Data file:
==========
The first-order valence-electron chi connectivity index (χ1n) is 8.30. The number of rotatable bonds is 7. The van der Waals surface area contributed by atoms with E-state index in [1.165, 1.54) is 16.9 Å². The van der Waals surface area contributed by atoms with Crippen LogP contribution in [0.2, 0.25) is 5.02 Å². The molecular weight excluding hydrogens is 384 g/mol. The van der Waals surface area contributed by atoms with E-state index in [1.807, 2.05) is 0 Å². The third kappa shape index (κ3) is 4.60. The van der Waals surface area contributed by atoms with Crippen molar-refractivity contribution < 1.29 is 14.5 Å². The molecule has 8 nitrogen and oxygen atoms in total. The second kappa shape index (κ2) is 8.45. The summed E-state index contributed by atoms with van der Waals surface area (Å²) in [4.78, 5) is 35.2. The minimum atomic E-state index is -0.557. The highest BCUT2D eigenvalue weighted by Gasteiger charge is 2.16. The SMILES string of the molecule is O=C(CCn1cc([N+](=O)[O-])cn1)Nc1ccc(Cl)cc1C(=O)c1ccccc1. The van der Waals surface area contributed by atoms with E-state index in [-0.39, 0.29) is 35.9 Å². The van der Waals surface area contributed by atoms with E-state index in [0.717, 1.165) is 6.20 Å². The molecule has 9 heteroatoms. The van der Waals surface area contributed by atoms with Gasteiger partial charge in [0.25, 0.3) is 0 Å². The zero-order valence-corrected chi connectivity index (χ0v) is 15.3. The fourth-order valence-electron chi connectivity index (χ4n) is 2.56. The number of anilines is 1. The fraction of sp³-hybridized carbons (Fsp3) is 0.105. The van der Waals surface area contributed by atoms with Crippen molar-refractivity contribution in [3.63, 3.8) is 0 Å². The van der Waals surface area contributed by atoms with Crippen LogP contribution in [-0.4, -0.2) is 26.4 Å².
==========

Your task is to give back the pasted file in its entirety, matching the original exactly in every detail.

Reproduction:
The first-order valence-electron chi connectivity index (χ1n) is 8.30. The number of rotatable bonds is 7. The van der Waals surface area contributed by atoms with E-state index in [1.165, 1.54) is 16.9 Å². The van der Waals surface area contributed by atoms with Crippen LogP contribution in [0.2, 0.25) is 5.02 Å². The molecular weight excluding hydrogens is 384 g/mol. The van der Waals surface area contributed by atoms with E-state index in [1.807, 2.05) is 0 Å². The third kappa shape index (κ3) is 4.60. The van der Waals surface area contributed by atoms with Crippen molar-refractivity contribution < 1.29 is 14.5 Å². The molecule has 8 nitrogen and oxygen atoms in total. The second kappa shape index (κ2) is 8.45. The summed E-state index contributed by atoms with van der Waals surface area (Å²) in [4.78, 5) is 35.2. The minimum atomic E-state index is -0.557. The highest BCUT2D eigenvalue weighted by Gasteiger charge is 2.16. The SMILES string of the molecule is O=C(CCn1cc([N+](=O)[O-])cn1)Nc1ccc(Cl)cc1C(=O)c1ccccc1. The van der Waals surface area contributed by atoms with E-state index in [-0.39, 0.29) is 35.9 Å². The van der Waals surface area contributed by atoms with E-state index in [0.717, 1.165) is 6.20 Å². The molecule has 9 heteroatoms. The van der Waals surface area contributed by atoms with Gasteiger partial charge in [0.25, 0.3) is 0 Å². The zero-order valence-corrected chi connectivity index (χ0v) is 15.3. The fourth-order valence-electron chi connectivity index (χ4n) is 2.56. The number of anilines is 1. The fraction of sp³-hybridized carbons (Fsp3) is 0.105. The van der Waals surface area contributed by atoms with Crippen molar-refractivity contribution in [3.63, 3.8) is 0 Å². The van der Waals surface area contributed by atoms with Crippen LogP contribution in [-0.4, -0.2) is 26.4 Å².